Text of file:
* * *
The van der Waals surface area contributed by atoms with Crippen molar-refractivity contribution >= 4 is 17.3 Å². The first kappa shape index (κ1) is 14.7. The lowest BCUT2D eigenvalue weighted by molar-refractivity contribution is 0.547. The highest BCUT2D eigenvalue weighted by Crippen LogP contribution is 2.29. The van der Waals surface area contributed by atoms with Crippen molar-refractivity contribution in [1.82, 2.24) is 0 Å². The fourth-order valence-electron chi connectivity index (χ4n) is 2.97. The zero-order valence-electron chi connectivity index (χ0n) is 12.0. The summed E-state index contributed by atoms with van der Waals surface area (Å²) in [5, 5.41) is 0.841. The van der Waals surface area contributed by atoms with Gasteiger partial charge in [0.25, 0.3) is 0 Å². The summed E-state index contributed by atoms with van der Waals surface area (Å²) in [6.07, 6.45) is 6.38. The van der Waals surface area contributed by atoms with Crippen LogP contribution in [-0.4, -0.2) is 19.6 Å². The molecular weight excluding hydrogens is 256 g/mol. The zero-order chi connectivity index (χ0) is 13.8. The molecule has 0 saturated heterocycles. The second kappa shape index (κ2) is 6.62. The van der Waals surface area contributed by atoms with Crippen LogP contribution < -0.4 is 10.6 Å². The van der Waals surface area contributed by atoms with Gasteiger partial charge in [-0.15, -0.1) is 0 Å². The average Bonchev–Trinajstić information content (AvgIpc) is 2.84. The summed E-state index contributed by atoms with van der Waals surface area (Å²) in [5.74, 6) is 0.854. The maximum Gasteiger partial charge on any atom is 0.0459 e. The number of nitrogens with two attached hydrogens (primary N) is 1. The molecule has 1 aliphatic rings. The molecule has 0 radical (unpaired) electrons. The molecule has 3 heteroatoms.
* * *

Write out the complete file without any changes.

The van der Waals surface area contributed by atoms with Crippen molar-refractivity contribution >= 4 is 17.3 Å². The first kappa shape index (κ1) is 14.7. The lowest BCUT2D eigenvalue weighted by molar-refractivity contribution is 0.547. The highest BCUT2D eigenvalue weighted by Crippen LogP contribution is 2.29. The van der Waals surface area contributed by atoms with Crippen molar-refractivity contribution in [1.82, 2.24) is 0 Å². The fourth-order valence-electron chi connectivity index (χ4n) is 2.97. The zero-order valence-electron chi connectivity index (χ0n) is 12.0. The summed E-state index contributed by atoms with van der Waals surface area (Å²) in [5, 5.41) is 0.841. The van der Waals surface area contributed by atoms with Gasteiger partial charge in [0.25, 0.3) is 0 Å². The summed E-state index contributed by atoms with van der Waals surface area (Å²) in [6.07, 6.45) is 6.38. The van der Waals surface area contributed by atoms with Crippen LogP contribution in [-0.4, -0.2) is 19.6 Å². The molecular weight excluding hydrogens is 256 g/mol. The zero-order chi connectivity index (χ0) is 13.8. The molecule has 0 saturated heterocycles. The second kappa shape index (κ2) is 6.62. The van der Waals surface area contributed by atoms with Crippen LogP contribution < -0.4 is 10.6 Å². The van der Waals surface area contributed by atoms with Gasteiger partial charge in [-0.15, -0.1) is 0 Å². The average Bonchev–Trinajstić information content (AvgIpc) is 2.84. The summed E-state index contributed by atoms with van der Waals surface area (Å²) in [5.74, 6) is 0.854. The maximum Gasteiger partial charge on any atom is 0.0459 e. The number of nitrogens with two attached hydrogens (primary N) is 1. The molecule has 1 aliphatic rings. The molecule has 0 radical (unpaired) electrons. The molecule has 3 heteroatoms.